One big cause of the traffic jams in Metro Manila are the huge cargo trucks and buses transporting cargo and passengers from north to south in Luzon and vice versa. Although there is no need for them to pass through Metro Manila, they have to because there is no other way.

But with the railroad, passengers and cargo going to and from the north and south of Luzon don’t have to pass through the middle of the metropolis.

The traffic jams and port congestion caused by trucks transporting container vans to and from the piers can be solved by the railroad. There is an existing railroad spur to the piers. By transporting container vans to and from the port on railroad flat cars, there would be no need for trucks to crowd Metro Manila’s narrow streets.

Even the NLEx and SLEx would be relieved of traffic jams because people can ride the trains instead of their cars.

But what’s in store for the PNR? Last Monday, we had two PNR officials as guests at the Kapihan sa Manila at the Diamond Hotel: consultant Antonio Soriano and spokesman Estelito Nierva. They told us of the PNR’s problems: Lack of funds and squatters.

The national government has not been helpful in providing the necessary funding for the rehabilitation and development of the railroad. The squatters not only have occupied the railroad right of way but are also stealing the railroad tracks piece by piece, which they sell to junk shops. They also throw their garbage on the roofs of passing trains.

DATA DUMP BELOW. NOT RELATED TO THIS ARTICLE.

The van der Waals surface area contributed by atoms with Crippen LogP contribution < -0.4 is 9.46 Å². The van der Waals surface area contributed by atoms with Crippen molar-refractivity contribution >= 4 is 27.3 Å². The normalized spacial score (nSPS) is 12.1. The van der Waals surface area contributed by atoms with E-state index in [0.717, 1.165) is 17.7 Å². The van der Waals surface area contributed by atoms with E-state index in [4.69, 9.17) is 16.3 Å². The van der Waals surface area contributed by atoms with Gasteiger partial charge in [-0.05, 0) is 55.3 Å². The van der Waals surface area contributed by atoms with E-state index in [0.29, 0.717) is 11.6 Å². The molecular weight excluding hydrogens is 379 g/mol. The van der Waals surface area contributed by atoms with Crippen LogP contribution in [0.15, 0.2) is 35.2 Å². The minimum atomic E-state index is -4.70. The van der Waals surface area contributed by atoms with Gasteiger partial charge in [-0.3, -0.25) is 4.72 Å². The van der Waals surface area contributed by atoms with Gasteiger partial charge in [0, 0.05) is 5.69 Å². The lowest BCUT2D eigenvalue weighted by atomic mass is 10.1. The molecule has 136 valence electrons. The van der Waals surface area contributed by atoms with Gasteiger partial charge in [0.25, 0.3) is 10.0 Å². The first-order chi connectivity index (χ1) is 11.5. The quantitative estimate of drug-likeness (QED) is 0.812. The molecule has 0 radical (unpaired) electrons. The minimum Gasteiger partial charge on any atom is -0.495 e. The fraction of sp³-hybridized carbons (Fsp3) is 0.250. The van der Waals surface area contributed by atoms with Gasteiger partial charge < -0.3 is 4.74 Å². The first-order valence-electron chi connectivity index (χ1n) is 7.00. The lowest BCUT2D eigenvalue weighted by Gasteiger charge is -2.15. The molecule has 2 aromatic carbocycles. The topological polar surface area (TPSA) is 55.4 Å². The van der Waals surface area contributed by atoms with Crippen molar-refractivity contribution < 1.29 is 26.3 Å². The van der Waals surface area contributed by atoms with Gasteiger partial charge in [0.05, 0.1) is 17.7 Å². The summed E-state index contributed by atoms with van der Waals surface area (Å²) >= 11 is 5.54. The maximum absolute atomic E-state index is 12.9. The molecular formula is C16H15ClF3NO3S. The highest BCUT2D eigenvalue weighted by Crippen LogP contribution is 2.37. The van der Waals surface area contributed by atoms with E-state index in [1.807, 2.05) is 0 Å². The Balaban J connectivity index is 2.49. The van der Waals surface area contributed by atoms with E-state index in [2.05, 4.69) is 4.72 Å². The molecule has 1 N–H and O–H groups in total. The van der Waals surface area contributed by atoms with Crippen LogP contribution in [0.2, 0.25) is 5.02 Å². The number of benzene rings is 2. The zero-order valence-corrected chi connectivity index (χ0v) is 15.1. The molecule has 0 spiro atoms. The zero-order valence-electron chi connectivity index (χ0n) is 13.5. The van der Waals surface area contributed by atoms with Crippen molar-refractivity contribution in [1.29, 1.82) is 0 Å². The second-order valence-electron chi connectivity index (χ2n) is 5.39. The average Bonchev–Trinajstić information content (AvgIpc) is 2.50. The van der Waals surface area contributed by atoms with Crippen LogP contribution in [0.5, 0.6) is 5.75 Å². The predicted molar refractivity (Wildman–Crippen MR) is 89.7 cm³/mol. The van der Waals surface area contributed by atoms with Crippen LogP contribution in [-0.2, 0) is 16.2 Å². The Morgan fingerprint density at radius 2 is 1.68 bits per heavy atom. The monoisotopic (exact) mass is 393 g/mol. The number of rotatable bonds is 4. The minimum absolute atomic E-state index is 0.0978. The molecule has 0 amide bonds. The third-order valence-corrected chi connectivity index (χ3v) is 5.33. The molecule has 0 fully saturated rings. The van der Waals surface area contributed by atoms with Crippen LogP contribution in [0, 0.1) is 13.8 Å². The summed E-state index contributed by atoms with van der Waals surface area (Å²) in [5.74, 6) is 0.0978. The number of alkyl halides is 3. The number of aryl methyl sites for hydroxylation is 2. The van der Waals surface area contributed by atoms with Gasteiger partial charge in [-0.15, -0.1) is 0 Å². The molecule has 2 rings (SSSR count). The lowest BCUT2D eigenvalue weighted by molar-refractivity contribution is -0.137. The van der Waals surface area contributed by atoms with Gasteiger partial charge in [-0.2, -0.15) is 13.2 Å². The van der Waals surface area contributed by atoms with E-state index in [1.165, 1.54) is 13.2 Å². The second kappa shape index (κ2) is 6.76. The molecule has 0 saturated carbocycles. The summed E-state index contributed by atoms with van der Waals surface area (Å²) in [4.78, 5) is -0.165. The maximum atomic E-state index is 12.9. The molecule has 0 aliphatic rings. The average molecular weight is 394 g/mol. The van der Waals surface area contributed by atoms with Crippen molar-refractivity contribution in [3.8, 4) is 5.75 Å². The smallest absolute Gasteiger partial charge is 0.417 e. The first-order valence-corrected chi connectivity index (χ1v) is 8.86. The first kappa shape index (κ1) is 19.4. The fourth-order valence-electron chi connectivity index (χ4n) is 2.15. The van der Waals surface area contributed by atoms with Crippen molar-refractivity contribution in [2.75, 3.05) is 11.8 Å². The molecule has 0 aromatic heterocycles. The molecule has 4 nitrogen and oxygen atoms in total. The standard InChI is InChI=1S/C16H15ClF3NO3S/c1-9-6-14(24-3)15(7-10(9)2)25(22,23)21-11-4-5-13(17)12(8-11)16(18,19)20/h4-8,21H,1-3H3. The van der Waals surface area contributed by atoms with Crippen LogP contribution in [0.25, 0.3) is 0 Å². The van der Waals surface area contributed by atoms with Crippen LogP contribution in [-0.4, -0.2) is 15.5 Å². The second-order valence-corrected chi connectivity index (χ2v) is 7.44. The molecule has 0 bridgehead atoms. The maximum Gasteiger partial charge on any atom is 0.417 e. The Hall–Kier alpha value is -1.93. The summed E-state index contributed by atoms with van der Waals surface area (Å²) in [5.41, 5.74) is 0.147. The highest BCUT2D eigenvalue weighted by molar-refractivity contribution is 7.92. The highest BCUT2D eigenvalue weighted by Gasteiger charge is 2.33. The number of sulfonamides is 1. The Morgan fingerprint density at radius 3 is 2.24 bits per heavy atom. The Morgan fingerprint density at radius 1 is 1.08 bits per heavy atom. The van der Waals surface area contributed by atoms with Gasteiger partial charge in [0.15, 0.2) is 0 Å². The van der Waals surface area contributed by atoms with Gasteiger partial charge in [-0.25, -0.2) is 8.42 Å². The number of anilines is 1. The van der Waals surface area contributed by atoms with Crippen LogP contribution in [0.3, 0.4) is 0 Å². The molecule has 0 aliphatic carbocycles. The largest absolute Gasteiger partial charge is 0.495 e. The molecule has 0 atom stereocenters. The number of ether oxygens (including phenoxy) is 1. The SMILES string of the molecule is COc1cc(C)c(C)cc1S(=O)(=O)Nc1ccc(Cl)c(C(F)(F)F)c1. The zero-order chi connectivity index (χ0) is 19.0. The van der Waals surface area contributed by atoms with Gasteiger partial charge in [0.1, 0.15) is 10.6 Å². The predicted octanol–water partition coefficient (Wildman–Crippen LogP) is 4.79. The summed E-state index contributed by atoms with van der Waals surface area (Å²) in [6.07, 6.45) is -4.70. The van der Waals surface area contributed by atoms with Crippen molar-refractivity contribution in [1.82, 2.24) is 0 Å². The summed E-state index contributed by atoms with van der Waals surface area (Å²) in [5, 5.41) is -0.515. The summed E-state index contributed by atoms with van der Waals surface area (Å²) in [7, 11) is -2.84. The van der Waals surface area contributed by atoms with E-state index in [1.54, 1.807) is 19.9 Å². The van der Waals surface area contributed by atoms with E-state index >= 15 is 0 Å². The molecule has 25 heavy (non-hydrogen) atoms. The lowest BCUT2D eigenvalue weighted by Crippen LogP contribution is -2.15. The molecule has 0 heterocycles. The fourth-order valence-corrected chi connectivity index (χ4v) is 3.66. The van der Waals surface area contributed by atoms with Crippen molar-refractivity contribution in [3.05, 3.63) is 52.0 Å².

The future: The tracks are being repaired. Local government units will be deputized to rid the right of way of squatters. New trains are being acquired. The line will be extended to Legazpi in the south and to Angeles, Pampanga, in the north. This line will then be extended back to San Fernando, La Union.

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All of these cost money, so the PNR will raise its fares, but not by much—only P5 per zone.

TAGS: Philippine National Railways, railroads, trains, Transportation